Ray West (Consultancy)
Lithium Ion Batteries

There are not many publications readily available about Li-ion Batteries. These few notes may prove useful

Lithium Ion rechargeable batteries were originally developed by AEA in the UK. The nominal cell voltage is considered to be 3.6V, as compared with Lead acid at 2V and Nickel Cadmium at 1.2V. When fully charged the Li-Ion cell will be at 4.2V.

If correctly charged, the battery can accept 1000 charge/discharge cycles, but going over voltage by just 2% will reduce this to less than 100 cycles. Charging to 98% voltage will only reduce capacity by about 5% for that charge. That is why Keene Electronics' Li-Ion charger tends towards but never gets to 8.4V.

Li-Ion batteries lose their capacity with every charge/discharge cycle. The slope is such that after about 100 charges the effective capacity is reduced to about 75%-85% of the original.

Li-Ion chemistry inherently does not allow for fast charge, 4 hours is the fastest it can take without being damaged.

Li-Ion batteries stored for any time irreversibly lose capacity. The clock starts from the time the cell is made, and runs whether the battery is used or not. It loses approximately 10%/year.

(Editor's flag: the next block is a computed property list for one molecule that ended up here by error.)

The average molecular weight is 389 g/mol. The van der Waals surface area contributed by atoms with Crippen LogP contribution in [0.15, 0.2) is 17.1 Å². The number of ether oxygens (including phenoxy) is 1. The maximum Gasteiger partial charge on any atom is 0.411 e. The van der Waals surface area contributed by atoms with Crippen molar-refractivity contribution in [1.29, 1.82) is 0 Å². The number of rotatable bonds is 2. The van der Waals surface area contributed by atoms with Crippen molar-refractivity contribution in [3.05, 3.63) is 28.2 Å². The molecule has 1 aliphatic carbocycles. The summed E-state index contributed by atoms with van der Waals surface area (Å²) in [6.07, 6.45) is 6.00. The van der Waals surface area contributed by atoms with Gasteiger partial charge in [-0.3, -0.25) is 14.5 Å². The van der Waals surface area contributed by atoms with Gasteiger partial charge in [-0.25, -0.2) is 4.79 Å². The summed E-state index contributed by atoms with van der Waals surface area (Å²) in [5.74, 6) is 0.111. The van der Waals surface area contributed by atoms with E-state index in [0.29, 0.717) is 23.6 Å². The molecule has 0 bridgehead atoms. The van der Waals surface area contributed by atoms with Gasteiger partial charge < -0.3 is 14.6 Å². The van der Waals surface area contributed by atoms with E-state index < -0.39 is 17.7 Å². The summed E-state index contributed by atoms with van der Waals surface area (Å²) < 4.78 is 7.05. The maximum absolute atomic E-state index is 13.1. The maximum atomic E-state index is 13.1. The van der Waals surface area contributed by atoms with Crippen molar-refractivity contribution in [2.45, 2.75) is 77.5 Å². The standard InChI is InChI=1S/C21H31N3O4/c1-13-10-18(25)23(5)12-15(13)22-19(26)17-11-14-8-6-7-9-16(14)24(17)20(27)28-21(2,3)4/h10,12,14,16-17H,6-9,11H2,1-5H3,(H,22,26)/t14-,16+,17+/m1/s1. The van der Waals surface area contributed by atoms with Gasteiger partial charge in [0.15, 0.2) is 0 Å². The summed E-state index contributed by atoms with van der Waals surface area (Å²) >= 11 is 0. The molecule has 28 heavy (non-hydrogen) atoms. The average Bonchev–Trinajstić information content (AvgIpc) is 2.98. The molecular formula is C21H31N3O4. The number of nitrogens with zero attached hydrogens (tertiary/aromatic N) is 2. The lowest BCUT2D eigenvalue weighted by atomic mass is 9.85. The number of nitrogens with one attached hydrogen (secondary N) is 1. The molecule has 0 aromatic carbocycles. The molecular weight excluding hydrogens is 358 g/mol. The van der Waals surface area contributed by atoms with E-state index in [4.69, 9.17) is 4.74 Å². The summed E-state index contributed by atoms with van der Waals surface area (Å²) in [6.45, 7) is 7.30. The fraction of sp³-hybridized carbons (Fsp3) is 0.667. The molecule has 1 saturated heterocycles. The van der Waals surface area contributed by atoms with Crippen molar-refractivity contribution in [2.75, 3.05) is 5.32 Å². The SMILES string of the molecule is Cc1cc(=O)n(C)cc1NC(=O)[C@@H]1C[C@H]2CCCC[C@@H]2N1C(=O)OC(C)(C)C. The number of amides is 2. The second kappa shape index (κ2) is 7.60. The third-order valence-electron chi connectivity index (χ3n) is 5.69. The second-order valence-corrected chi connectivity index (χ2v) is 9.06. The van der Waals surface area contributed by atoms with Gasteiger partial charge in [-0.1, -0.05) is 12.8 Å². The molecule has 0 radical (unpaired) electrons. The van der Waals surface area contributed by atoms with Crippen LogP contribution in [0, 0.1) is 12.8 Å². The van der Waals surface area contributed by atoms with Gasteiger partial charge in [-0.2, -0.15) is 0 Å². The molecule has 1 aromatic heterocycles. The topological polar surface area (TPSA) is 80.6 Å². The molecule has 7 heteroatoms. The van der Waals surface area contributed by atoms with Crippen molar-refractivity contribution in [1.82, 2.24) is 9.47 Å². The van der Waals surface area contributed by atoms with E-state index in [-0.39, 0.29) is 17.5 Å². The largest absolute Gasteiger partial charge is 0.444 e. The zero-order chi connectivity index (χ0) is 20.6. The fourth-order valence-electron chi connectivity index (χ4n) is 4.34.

The main advantage of Li-Ion is that it allows a high power to weight/volume ratio, but this does not come cheap.

Many camera manufacturers have included microprocessor chips in the battery, to give an indication of the remaining usage time. This is inherently inaccurate, because it makes its predictions based on previous usage of the battery, so if you are in standby mode, it will exagerate the time available for recording. I suspect the real reason for the micropressor is to prevent the use of alternative power sources.

The issue of battery capacity is also one that needs clarification. Many cameras which utilise Li-Ion will operate over a voltage range of 8.4V to 5.3V. For a camera which consumes 1.4A at 7.2V in record mode, one could assume that a fully charged 1500mAH capacity battery would allow it to run for about an hour. In practice, since the camera switches off when the voltage drops to 5.3V, much of the charge will be unuseable, and the useful record time will be reduced.

In summary, do not be surprised if your expensive Li-Ion battery does not perform as well as the supplier may have you believe, and be pleased if it is still functions well after a year or so usage.

© Ray West 1999